Voters may get chance to eliminate cash bail
TUCSON, Ariz. (KOLD News 13) - Voters in Arizona may get a chance this fall to weigh in on whether cash or money bail should be eliminated.
If approved by the State House and Senate, HCR2022 would put the issue on the ballot this fall. It was introduced last week and appears to have bipartisan support
If approved by voters, if would eliminate cash bail by a constitutional amendment.
“The system is broken on both ends and so we need to fix it,” said Amelia Cramer, a former prosecutor with the Pima County Attorney’s office and now a volunteer with the NAACP. “So we need to get money out of the equation.”
The NAACP says cash bail punishes the poor, fails to protect public safety and disproportionally impacts people of color.
Frequently the poor languish is jail awaiting their trial date because they can’t afford to make bail even if it’s $250 or $500.
Cramer tells the story of a Tucson woman who was arrested for stealing a candy bar from a convenience store. She also had a years old warrant for failure to appear. Her bond was set at $250 which the judge thought she could afford.
Instead, she spent 45 days in jail awaiting her trial date at a cost to taxpayers of more than $5,000.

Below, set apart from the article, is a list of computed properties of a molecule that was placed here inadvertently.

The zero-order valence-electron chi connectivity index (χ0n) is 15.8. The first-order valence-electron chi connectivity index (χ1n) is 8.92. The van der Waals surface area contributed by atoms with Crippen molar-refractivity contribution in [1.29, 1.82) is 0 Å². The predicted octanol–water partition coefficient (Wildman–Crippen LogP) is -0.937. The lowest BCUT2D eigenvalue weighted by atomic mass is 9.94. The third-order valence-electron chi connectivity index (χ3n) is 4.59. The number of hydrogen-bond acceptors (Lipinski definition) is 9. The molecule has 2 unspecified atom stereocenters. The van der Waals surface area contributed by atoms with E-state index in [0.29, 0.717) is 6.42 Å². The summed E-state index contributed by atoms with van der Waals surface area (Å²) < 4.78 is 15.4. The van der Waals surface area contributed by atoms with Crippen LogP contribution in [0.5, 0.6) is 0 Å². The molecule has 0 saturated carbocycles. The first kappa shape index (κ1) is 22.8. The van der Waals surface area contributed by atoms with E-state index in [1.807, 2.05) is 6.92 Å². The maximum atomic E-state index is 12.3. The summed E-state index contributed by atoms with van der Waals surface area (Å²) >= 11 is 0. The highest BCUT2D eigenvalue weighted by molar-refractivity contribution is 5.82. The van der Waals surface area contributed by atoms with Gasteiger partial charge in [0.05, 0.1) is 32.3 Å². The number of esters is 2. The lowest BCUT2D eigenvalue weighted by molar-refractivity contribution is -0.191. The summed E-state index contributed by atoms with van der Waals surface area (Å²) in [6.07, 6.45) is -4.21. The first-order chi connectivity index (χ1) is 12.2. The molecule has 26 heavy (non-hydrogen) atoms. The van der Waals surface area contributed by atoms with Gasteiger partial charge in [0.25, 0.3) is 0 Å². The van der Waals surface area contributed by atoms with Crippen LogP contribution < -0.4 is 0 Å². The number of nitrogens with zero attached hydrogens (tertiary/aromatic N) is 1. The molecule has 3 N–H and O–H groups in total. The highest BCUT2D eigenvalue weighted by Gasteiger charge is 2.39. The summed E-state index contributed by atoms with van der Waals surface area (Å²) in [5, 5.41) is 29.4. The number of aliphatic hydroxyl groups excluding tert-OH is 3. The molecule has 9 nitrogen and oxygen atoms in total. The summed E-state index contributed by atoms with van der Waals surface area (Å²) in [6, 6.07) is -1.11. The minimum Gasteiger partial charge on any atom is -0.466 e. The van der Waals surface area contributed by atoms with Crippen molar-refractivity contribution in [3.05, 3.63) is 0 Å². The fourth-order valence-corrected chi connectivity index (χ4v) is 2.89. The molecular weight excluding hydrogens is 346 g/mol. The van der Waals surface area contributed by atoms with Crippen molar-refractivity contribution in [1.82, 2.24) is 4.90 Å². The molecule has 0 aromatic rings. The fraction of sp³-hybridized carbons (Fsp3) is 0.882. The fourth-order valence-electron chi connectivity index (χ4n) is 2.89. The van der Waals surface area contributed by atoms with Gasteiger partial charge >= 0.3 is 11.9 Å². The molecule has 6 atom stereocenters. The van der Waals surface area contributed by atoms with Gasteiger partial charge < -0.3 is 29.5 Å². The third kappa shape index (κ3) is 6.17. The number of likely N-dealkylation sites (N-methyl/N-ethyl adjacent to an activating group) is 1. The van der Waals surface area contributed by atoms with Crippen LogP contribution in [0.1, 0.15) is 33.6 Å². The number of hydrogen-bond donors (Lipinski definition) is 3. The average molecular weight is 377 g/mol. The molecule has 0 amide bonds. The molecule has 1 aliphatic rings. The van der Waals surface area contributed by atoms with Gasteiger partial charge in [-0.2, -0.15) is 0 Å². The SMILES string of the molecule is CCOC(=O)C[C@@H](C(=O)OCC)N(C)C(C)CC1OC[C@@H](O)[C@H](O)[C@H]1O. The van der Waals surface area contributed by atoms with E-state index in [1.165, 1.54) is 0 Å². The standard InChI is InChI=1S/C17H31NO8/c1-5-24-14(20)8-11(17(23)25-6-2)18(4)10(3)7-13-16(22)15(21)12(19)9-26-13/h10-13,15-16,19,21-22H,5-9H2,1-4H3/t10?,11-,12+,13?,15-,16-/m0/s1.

When she got before a judge she pleaded guilty and was sentenced to probation.
“Probation was the appropriate consequence for that crime,” Cramer said. “She wasn’t receiving jail time upon conviction and she certainly should not have experienced jail time before she was convicted.”
On the other hand she says, a man who was released on bail after committing two felonies, shot and killed a DEA agent in Tucson last year.
By broken on both ends she says some people “are able to pay money to buy their way out of jail after they’ve been arrested on seriously violent crimes.”
But on the other end, “we have many more people who remain caged in a jail cell for weeks on end while they wait for their hearing when what they’re accused of is not violent or dangerous.”
Today, Cramer made an appearance before the Pima County Board of Supervisors asking the members to support passage of HRC2022, which it did by a 4-1 vote.
“We have to be a society of laws, that important,” said Dr. Matt Heinz, the District 2 Supervisor who voted for the resolution. “But also we have to make sure they are being applied in a sensible way.”
Those who are charged with serious crimes would stay behind bars.
“That presumption of release would not happen if it were first degree murder, rape, child molestation, very violent crimes,” says Cramer.
But again, where to draw the line would sometimes be a bit fuzzy.
“If someone is violent, potentially, meaning accused of a violent crime and the judge is concerned, they can hold those folks,” Dr. Heinz said. “But the candy bar situation, that does not rise to the level of 45 days or even a day in jail.”
What supporters of eliminating bail are asking for, it to change the system to that judges have more discretion on individual cases.
“So what we’d really be doing is asking judges to focus on the risk of the physical safety of the community rather than on money,” Cramer said.
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